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Success in move to cloud computing requires business change approach

Wednesday 07 July 2010 by

Cloud computing offers business potentially huge cost savings and productivity gains, but security concerns are preventing many organisations tapping in to these benefits.

However, an international London-based communications agency, Imagination, has found a way to avoid the pitfalls, save money, boost productivity and even improve information security.

The firm has begun a roll-out of web-based collaboration tools under the leadership of Matt Ballantine, head of IT at Imagination.

He estimates that the project has saved £420,000 in software licensing and additional staff costs over three years.

The firm has also saved £12,000 in air-conditioning replacement costs for a server room that is being de-commissioned at its London offices.

Productivity boost

But the biggest gains, says Ballantine, have been in terms of increased productivity because of better collaboration between staff and clients across 14 locations in nine countries.

Just two months into the roll-out, with Google Apps software-as-a-service for e-mail, calendar, contacts, tasks and groups deployed, 60% of about one-third of the staff who have been polled so far say it is easier to work with colleagues and clients, particularly those in other parts of the world.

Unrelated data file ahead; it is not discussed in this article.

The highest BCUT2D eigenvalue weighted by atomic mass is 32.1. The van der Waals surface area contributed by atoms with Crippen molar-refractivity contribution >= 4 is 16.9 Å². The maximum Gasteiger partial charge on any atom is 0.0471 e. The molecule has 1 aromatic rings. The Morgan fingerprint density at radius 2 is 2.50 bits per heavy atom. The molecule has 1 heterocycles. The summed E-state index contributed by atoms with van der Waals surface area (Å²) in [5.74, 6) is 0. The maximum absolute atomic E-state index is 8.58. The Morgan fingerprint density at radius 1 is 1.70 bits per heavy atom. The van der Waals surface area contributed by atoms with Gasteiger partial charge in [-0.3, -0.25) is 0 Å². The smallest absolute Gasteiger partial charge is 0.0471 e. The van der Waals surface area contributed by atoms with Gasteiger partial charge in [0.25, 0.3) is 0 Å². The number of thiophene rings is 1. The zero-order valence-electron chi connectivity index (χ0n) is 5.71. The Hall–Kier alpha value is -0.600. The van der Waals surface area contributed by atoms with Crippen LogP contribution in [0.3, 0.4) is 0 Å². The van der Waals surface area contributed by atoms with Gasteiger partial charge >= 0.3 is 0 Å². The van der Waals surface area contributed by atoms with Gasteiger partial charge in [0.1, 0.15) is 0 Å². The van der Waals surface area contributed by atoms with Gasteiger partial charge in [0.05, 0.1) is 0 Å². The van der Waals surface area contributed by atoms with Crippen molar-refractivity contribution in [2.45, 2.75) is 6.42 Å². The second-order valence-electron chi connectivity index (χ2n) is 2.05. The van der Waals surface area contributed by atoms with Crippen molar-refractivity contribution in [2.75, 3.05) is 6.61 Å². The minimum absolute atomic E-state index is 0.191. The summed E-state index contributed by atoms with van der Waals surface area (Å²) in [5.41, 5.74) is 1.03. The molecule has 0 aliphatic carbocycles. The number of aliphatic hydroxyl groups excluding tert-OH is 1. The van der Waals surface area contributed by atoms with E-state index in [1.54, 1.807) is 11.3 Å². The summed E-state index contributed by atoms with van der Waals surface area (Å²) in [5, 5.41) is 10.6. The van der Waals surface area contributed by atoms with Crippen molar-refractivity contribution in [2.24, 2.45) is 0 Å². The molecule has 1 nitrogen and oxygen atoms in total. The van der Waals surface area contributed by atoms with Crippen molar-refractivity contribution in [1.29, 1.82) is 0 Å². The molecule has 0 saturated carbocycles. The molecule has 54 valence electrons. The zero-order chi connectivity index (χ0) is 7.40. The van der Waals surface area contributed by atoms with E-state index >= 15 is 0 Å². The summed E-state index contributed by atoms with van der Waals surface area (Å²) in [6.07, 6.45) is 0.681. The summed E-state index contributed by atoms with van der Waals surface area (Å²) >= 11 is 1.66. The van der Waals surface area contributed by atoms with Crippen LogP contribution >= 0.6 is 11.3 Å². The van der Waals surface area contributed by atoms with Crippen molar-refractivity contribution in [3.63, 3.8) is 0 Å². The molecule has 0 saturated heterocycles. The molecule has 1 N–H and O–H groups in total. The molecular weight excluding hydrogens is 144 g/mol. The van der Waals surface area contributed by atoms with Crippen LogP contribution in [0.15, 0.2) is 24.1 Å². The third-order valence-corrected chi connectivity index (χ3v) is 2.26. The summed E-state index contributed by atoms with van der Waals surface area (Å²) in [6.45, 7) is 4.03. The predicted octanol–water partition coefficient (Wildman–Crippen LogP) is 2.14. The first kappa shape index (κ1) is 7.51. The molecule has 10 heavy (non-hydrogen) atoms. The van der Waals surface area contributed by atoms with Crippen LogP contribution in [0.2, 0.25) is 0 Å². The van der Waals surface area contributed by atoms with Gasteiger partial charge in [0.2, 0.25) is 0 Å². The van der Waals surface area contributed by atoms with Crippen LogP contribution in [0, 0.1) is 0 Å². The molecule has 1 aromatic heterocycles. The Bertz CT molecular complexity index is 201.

The business is leading the project, which is crucial, says Ballantine. "IT's role is as facilitator, rather than setting the direction and objectives of the project," he said.

A team was drawn from across the business at the start of the project nine months ago and was involved in the selection process.

"Security was a central part of that evaluation process, and for that reason we choose the Google platform as it's ahead of its competitors on that score," said Ballantine.

Cost control

All Google's hosting infrastructure is delivered under SAS 70 accreditation, which is something Imagination could not have afforded to do on its own, he said.

It was vital for the business to provide staff and clients as a way of collaborating that could be accessed from anywhere, but that ensured control over information.